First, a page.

2. I am willing to take the risk that this might not work:) I do not have any thing to lose and a lot to gain if it does:) I just emailed u my info:)

    1. David, I received your email. I will call a few places on Monday to confirm the services they say they offer. Are both you and your brother veterans?

  3. I just got out of the Oklahoma VA Hospital yesterday. While in there I heard about this. Nobody there put me in for this. Can u please help me? I would love to do this. I am sick and tired of all the trip there and medicine (medicines that can cause serious damage or be fatal). I would love to at least reduce this toll and burden on my family.

    1. David, I am willing to help you find a treatment center that offers oxygen therapy, but it is possible the therapy will not be covered by insurance or anybody else. Some people swear it works, others swear it does nothing except waste your money. I have seen reports that show the benefits, and I have seen an equal number of reports that show there are no benefits/ Please send an email to to let me know the cities around you if you want me to search for a treatment center. ~ Scott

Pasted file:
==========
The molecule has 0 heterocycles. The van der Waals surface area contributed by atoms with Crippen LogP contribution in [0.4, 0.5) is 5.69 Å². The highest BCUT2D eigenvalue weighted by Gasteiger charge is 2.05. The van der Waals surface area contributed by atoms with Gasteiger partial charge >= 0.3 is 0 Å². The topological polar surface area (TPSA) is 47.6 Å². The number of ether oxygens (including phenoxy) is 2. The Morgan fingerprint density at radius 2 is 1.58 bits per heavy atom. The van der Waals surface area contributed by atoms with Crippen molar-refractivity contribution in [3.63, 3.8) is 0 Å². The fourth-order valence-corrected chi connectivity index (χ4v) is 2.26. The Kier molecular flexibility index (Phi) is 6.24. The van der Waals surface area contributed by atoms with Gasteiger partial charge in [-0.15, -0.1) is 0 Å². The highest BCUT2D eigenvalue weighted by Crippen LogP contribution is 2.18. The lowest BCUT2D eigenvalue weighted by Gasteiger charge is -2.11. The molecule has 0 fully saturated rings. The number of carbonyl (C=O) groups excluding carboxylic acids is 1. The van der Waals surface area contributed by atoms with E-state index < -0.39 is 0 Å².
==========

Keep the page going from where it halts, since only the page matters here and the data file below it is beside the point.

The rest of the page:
1. Nancy, I appreciate the positive feedback, but feel free to tell me if you don’t like a post (as long as you also tell me what I can do to improve the post). ~ Scott

  4. Two issues strike me. The first is whether there’s any proof this will work. That’s not an easy question.

    The second issue is the word “free”. It may be free to the veteran, but certainly not to the system providing the service. If the system provides this service, what other service…. perhaps of proven benefit… might be with held?

    1. Norm,

      You raised two excellent points.

      1. I have read several articles by presumably reputable authors. Some say oxygen therapy is the greatest cure for every symptom of brain injury. Other people say oxygen therapy is nothing more than a placebo. My point is that vets should receive the best therapy which may, or may not, be oxygen therapy.

      2. You are correct. Anything that is free to one group is at the expense of one or more other groups. My belief, and I could be wrong, is that the majority of people are willing to pay a reasonable cost for their freedom.

      Hopefully, the debate in Oklahoma is about the cost of treatment or the effectiveness of oxygen therapy rather than providing vets the treatment they need.